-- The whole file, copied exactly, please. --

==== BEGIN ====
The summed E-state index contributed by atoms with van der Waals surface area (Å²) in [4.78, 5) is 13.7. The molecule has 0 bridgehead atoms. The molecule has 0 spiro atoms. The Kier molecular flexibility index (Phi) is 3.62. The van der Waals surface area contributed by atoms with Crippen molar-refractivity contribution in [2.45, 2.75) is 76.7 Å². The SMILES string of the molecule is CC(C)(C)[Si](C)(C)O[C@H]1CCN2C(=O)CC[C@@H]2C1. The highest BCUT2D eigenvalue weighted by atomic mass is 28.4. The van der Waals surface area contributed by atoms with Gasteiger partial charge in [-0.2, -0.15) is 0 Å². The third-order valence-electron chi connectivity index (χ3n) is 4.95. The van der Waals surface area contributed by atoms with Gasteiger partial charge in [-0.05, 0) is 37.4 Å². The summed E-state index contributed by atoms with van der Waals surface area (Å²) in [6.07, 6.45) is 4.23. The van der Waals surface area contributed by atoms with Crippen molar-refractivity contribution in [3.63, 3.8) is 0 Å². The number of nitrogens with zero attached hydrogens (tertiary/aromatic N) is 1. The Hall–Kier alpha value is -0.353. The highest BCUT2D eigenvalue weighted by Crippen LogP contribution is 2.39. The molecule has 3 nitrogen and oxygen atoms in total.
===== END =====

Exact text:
The summed E-state index contributed by atoms with van der Waals surface area (Å²) in [4.78, 5) is 13.7. The molecule has 0 bridgehead atoms. The molecule has 0 spiro atoms. The Kier molecular flexibility index (Phi) is 3.62. The van der Waals surface area contributed by atoms with Crippen molar-refractivity contribution in [2.45, 2.75) is 76.7 Å². The SMILES string of the molecule is CC(C)(C)[Si](C)(C)O[C@H]1CCN2C(=O)CC[C@@H]2C1. The highest BCUT2D eigenvalue weighted by atomic mass is 28.4. The van der Waals surface area contributed by atoms with Gasteiger partial charge in [-0.2, -0.15) is 0 Å². The third-order valence-electron chi connectivity index (χ3n) is 4.95. The van der Waals surface area contributed by atoms with Gasteiger partial charge in [-0.05, 0) is 37.4 Å². The summed E-state index contributed by atoms with van der Waals surface area (Å²) in [6.07, 6.45) is 4.23. The van der Waals surface area contributed by atoms with Crippen molar-refractivity contribution in [3.63, 3.8) is 0 Å². The number of nitrogens with zero attached hydrogens (tertiary/aromatic N) is 1. The Hall–Kier alpha value is -0.353. The highest BCUT2D eigenvalue weighted by Crippen LogP contribution is 2.39. The molecule has 3 nitrogen and oxygen atoms in total.